Saturday 5 May 2012

Origin's opportunistic RET resistance
3 May 2012

Origin Energy made big news in the Australian renewables sector yesterday by signing onto the biggest renewable energy power purchase agreement ever contracted in this country-the 270MW Snowtown II wind farm in SA. It represented an almost perfect rebuttal to criticisms by others in the renewable energy sector that the company was playing games to undermine the Renewable Energy Target by holding off on entering into PPAs to create the impression the target could not be met.

But on the same day, Origin Energy CEO Grant King undid this favourable publicity by delivering a presentation where he suggested the level of the RET be reduced by more than a fifth-from 45,000 GWs to 35,000 GWs in 2020. In the chart reproduced below, King argued that because electricity demand growth has dropped dramatically, we need far less renewable energy than initially projected to achieve the 20% by 2020 renewables target.

The implications for the large-scale renewables sector from following King's line of argument would be devastating. The current target for large scale renewables (LRET) such as wind and biomass is 41,000GWh by 2020, which he suggests should be lowered to 27,000GWh. Based on current legislation, Green Energy Markets estimates that we need to connect 1000MW of large scale renewables to the grid in 2014 (equivalent to about 4 Snowtown II's) and then 1500MW for each subsequent year to 2020. This adds up to a total of 10,000 MWs.

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Swim centre power station
2 May 2012

THE roof of Hobart's Aquatic Centre could become a big community-owned solar power station, says a Greens alderman. A meeting of local residents had already shown strong support for the idea and Alderman Bill Harvey said he wanted to see co-operatively-owned wind farms and solar installations installed around the city and further afield. Not every home was suitable for a solar panels and buying a share in a larger venture was a good way for residents to get involved with green energy, he said. Such projects carried the possibility of a financial return if the project was commercially viable, he said.

"There seems to be really strong interest in community-generated energy", Alderman Harvey said. "It's a green energy source, it's kudos for the council (and) it keeps money in the community, rather than paying a retailer on the mainland. "And 2012 is the year of the Co-Op, so it seems an appropriate time to be looking at these things". He said the Aquatic Centre site would be ideal for a large-scale solar system which would be able it to operate on a carbon neutral basis and provide a return for investors. "It's got a substantial roof negotiating with the council would be easier than negotiating with a business potentially", he said.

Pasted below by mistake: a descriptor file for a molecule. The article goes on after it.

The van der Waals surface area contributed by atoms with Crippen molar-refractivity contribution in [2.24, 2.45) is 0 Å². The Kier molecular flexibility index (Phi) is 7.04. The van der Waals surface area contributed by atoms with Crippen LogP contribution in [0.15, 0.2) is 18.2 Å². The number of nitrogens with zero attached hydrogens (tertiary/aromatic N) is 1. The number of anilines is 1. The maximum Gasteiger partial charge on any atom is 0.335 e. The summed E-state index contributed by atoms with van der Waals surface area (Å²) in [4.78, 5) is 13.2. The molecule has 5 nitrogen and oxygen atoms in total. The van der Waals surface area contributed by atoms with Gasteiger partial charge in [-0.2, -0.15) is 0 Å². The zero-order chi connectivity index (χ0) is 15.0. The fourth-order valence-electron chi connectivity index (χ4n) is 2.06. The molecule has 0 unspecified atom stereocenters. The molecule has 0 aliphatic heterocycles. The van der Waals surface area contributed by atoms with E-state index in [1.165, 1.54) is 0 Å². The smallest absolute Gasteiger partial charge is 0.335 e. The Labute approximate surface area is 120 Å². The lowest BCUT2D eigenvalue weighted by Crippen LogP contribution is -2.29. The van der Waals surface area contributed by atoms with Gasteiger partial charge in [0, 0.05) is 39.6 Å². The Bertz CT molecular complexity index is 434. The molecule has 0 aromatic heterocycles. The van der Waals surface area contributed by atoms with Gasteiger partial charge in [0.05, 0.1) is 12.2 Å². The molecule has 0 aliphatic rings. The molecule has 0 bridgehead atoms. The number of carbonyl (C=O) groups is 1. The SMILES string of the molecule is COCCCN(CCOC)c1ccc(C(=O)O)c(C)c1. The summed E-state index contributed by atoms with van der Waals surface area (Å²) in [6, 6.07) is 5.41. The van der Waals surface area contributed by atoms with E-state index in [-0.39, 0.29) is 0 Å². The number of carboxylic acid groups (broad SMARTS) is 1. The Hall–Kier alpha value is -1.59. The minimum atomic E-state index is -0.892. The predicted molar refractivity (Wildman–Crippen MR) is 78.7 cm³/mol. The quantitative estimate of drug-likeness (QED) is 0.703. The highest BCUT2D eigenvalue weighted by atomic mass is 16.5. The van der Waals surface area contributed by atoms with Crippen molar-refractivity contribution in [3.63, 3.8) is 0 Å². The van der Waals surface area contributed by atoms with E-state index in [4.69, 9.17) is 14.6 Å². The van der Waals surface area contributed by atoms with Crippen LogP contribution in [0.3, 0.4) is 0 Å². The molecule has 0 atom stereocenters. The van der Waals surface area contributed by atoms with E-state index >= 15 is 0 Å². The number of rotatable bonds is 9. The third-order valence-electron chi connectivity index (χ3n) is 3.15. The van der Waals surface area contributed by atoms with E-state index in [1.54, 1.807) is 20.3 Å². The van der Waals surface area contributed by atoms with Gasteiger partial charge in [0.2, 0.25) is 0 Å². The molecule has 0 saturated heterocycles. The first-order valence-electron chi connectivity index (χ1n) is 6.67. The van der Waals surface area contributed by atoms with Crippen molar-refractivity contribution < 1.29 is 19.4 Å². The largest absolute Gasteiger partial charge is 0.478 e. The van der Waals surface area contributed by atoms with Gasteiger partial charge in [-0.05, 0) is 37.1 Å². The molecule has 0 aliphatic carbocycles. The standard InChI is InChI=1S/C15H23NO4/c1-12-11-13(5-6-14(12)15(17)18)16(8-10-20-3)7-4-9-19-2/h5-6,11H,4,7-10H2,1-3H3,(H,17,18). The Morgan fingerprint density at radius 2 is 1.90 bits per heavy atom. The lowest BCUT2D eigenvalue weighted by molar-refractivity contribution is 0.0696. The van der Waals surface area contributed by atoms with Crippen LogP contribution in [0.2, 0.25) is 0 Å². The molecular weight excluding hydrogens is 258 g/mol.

Melbourne-based community power advocate Embark has expressed an interest in helping the Aquatic Centre project get off the ground. Embark executive director Mary Doughety said a similar scheme for wind power in central Victoria attracted $10 million from 2000 mum and dad investors and was generating the power needs of a small town while providing returns of 8 to 10%.

"As an individual you can't invest in renewable energy", she said. "It's an easy way for people who rent or people who don't have the appropriate roof space or a suitable site for their own panels. "We believe an energy transformation has to take place over the coming decades. The premise is about making sure communities benefit". Alderman Harvey said he planned to hold further community meetings to shape the project in the coming months.

Thai firm to spend $US600m on Aust energy
30 Apr 2012

Thai energy company Ratchaburi Electricity Generating Holding Plc is planning to invest US$600 million (A$572 million) in new wind turbine plants in Australia, tripling its local wind-power output to 300 MWs. The expansion by Ratchaburi's subsidiary, Ratch-Australia Corporation, is aimed at staying in step with Australia's future energy policies, Ratchaburi Electricity chief executive Noppol Milinthanggoon said. The planned investment comes as Ratchaburi Electricity is moving to complete a $US813 million acquisition of Transfield Services Infrastructure Fund in raising its stake to 80% by June 2012.

Noppol said Ratchaburi Electricity is to invest a further $US30.5 million in Ratch-Australia to meet the 80% target from a current stake of 68%. A spokesperson for the company said the Australian offshoot will lead the expansion as part of the company's offshore investment plans. Ratch-Australia operates three wind power plants in Victoria at Starfish Hill, Toora and Windy Hill.

The Toora operation has 12 turbines with a production capacity of 1.75 MWs, meeting the power needs of 6600 families. "We have a goal to invest in at least three wind power projects with a total production volume of 200 MWs from an existing 100 MW capacity", Noppol said. He said the company was also looking to overhaul and expand the production capacity at Ratch-Australia's existing plants. Ratch-Australia Corporation currently oversees three natural gas power plants, two coal power plants and three wind power plants with a total production capacity of 1,126 MWs. The company says it has firm agreements covering 90% of the generated electricity to be purchased under contract over the next 11 years.

Friday 4 May 2012

WA to launch world-first wave energy project
1 May 2012

The first wave energy project in the Southern Hemisphere is set to commence operation in Western Australia next year, with the federal government announcing almost $10 million in funding today. WA-based energy company Carnegie Corporation will begin construction of Australia's first commercial scale grid-connected wave project next year, which will be located on and around Garden Island, with power delivered by the end of 2013. Energy Minister Craig Ferguson today announced the federal government would contribute $9.9 million as part of the Emerging Renewables program, with the state government contributing $5.5 million under the Low Emissions Energy Development program.